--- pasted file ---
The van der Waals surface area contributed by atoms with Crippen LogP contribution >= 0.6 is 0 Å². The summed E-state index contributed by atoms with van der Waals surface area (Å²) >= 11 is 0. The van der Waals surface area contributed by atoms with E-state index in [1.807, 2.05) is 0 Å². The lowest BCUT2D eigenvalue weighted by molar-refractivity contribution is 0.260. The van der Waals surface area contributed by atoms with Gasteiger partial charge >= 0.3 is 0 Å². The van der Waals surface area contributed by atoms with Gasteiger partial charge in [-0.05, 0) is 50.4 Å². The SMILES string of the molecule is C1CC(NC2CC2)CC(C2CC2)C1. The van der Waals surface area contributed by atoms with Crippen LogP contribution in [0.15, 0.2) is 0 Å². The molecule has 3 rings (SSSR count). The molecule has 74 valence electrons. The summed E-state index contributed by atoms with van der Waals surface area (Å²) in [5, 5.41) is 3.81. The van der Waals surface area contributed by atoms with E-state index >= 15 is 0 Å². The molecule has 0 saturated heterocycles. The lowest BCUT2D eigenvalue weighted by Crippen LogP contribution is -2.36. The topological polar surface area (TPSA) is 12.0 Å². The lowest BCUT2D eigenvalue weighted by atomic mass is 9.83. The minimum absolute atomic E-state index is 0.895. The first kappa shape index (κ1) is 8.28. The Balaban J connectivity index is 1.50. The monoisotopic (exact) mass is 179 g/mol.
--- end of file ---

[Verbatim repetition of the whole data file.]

The van der Waals surface area contributed by atoms with Crippen LogP contribution >= 0.6 is 0 Å². The summed E-state index contributed by atoms with van der Waals surface area (Å²) >= 11 is 0. The van der Waals surface area contributed by atoms with E-state index in [1.807, 2.05) is 0 Å². The lowest BCUT2D eigenvalue weighted by molar-refractivity contribution is 0.260. The van der Waals surface area contributed by atoms with Gasteiger partial charge >= 0.3 is 0 Å². The van der Waals surface area contributed by atoms with Gasteiger partial charge in [-0.05, 0) is 50.4 Å². The SMILES string of the molecule is C1CC(NC2CC2)CC(C2CC2)C1. The van der Waals surface area contributed by atoms with Crippen LogP contribution in [0.15, 0.2) is 0 Å². The molecule has 3 rings (SSSR count). The molecule has 74 valence electrons. The summed E-state index contributed by atoms with van der Waals surface area (Å²) in [5, 5.41) is 3.81. The van der Waals surface area contributed by atoms with E-state index >= 15 is 0 Å². The molecule has 0 saturated heterocycles. The lowest BCUT2D eigenvalue weighted by Crippen LogP contribution is -2.36. The topological polar surface area (TPSA) is 12.0 Å². The lowest BCUT2D eigenvalue weighted by atomic mass is 9.83. The minimum absolute atomic E-state index is 0.895. The first kappa shape index (κ1) is 8.28. The Balaban J connectivity index is 1.50. The monoisotopic (exact) mass is 179 g/mol.